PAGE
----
Bears GM Phil Emery said before this year’s draft that finding immediate-impact players – interpreted as “starters” – was a mission statement. Opting for Virginia Tech cornerback Kyle Fuller over a projected day-one starter at safety with the 14th pick, despite starters Tim Jennings and Charles Tillman in place, was in fact landing a starter in Bears thinking.
Fuller, who worked primarily at the left cornerback spot throughout last weekend’s rookie minicamp, is expected to begin the season as the No. 3 cornerback. But because of matchup situations ranging from tight end Jimmy Graham in New Orleans to the three-receiver offense of Green Bay, “If Kyle comes in and helps us in those matchup situations, he’s going to play as much as a starter,” said Emery, appearing on WSCR-AM’ 670’s “The Mully and Hanley Show.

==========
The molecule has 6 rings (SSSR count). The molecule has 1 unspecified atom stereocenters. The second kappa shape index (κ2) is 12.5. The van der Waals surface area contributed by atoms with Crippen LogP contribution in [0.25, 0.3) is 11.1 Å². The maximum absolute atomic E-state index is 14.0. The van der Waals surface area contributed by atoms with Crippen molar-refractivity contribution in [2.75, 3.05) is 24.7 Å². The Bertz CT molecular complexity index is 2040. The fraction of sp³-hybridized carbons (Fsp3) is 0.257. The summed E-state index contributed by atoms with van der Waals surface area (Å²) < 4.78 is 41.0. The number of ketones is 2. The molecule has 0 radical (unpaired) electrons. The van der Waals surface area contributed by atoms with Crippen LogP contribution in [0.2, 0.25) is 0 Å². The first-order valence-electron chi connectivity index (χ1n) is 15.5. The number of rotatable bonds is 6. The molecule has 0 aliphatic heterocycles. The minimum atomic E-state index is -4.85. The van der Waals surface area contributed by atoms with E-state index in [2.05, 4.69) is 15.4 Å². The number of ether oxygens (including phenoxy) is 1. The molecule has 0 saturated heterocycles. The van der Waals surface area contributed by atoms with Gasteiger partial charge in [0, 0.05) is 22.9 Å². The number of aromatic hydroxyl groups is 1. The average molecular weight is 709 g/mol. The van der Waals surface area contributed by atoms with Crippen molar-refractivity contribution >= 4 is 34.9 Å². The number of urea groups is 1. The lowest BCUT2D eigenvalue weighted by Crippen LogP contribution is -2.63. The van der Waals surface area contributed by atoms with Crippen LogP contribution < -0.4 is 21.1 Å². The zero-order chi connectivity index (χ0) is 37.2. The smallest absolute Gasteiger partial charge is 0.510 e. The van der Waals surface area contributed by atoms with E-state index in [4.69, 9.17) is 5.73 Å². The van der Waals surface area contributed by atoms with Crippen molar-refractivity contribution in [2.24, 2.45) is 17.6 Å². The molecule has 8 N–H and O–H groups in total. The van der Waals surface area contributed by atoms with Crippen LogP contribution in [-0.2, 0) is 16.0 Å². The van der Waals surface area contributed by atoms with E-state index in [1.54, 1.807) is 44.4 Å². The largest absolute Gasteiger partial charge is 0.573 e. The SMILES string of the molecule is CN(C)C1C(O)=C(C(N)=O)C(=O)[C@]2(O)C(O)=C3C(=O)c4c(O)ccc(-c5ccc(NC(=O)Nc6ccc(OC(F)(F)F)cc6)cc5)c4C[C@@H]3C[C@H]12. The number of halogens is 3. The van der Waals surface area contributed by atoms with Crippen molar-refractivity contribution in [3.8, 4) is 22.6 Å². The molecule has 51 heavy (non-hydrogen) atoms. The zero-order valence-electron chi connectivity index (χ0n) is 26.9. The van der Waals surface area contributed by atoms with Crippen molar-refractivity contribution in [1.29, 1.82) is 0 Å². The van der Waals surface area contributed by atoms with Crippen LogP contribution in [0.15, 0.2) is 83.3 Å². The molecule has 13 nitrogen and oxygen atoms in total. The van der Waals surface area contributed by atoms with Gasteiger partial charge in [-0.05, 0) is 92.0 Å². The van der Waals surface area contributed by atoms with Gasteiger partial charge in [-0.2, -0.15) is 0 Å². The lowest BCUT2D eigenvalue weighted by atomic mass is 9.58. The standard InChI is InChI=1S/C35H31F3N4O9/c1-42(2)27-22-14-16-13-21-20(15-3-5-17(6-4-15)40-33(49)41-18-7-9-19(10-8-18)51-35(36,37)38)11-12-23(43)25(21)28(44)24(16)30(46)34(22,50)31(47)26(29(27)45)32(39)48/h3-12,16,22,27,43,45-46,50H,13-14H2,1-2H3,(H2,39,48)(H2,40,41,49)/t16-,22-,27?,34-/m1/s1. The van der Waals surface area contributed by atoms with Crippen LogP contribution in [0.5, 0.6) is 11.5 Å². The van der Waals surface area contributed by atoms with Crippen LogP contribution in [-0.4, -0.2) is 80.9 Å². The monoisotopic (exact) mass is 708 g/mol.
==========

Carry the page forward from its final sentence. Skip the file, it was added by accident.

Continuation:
Instead of “nickel corner,” which implies “backup” to some, “just say ‘third corner’ and you definitely need three in the NFL,” Emery said. “You’d love to have four, five that can play to a starting level.”
Emery also reiterated the NFL fact that cornerback is a higher-value position from the salary and difficulty factor, including difficulty finding good ones. The success rate for safeties from round four on through the undrafted free agents is high as well, and Emery addressed safety in the fourth round with Brock Vereen out of Minnesota.
Kam Chancellor, two-time Pro Bowl strong safety for the Seattle Seahawks, came out of Virginia Tech in the 2010 fifth round. On the other hand, the Seahawks invested their 14th-overall pick that same year in Earl Thomas, a three-time Pro Bowl selection himself.